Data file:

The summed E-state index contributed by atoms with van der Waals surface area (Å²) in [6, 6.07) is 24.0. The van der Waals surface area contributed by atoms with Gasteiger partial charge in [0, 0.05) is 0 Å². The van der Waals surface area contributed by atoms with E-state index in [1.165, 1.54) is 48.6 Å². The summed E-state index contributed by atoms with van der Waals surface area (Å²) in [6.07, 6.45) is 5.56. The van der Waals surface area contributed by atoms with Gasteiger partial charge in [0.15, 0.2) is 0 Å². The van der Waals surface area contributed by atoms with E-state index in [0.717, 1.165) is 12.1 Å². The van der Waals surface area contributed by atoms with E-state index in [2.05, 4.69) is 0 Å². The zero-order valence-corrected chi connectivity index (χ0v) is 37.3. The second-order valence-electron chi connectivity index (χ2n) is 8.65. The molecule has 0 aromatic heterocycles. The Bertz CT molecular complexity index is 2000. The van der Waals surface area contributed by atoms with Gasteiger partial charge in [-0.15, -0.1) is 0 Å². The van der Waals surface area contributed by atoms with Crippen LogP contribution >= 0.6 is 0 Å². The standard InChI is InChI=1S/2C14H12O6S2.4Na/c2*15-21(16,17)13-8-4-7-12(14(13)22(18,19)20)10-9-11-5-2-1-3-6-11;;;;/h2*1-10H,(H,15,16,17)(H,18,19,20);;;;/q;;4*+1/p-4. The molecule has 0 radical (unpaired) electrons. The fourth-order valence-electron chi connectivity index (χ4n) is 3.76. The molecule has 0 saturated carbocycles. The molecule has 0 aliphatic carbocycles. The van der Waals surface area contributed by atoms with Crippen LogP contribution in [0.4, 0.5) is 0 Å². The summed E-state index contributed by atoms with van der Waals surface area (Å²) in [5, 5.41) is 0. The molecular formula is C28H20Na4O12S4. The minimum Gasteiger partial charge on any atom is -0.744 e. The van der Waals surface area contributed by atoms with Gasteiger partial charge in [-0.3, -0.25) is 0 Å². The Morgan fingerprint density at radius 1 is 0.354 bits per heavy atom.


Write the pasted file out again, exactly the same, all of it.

The summed E-state index contributed by atoms with van der Waals surface area (Å²) in [6, 6.07) is 24.0. The van der Waals surface area contributed by atoms with Gasteiger partial charge in [0, 0.05) is 0 Å². The van der Waals surface area contributed by atoms with E-state index in [1.165, 1.54) is 48.6 Å². The summed E-state index contributed by atoms with van der Waals surface area (Å²) in [6.07, 6.45) is 5.56. The van der Waals surface area contributed by atoms with Gasteiger partial charge in [0.15, 0.2) is 0 Å². The van der Waals surface area contributed by atoms with E-state index in [0.717, 1.165) is 12.1 Å². The van der Waals surface area contributed by atoms with E-state index in [2.05, 4.69) is 0 Å². The zero-order valence-corrected chi connectivity index (χ0v) is 37.3. The second-order valence-electron chi connectivity index (χ2n) is 8.65. The molecule has 0 aromatic heterocycles. The Bertz CT molecular complexity index is 2000. The van der Waals surface area contributed by atoms with Gasteiger partial charge in [-0.15, -0.1) is 0 Å². The van der Waals surface area contributed by atoms with Crippen LogP contribution >= 0.6 is 0 Å². The standard InChI is InChI=1S/2C14H12O6S2.4Na/c2*15-21(16,17)13-8-4-7-12(14(13)22(18,19)20)10-9-11-5-2-1-3-6-11;;;;/h2*1-10H,(H,15,16,17)(H,18,19,20);;;;/q;;4*+1/p-4. The molecule has 0 radical (unpaired) electrons. The fourth-order valence-electron chi connectivity index (χ4n) is 3.76. The molecule has 0 saturated carbocycles. The molecule has 0 aliphatic carbocycles. The van der Waals surface area contributed by atoms with Crippen LogP contribution in [0.4, 0.5) is 0 Å². The summed E-state index contributed by atoms with van der Waals surface area (Å²) in [5, 5.41) is 0. The molecular formula is C28H20Na4O12S4. The minimum Gasteiger partial charge on any atom is -0.744 e. The van der Waals surface area contributed by atoms with Gasteiger partial charge in [-0.3, -0.25) is 0 Å². The Morgan fingerprint density at radius 1 is 0.354 bits per heavy atom.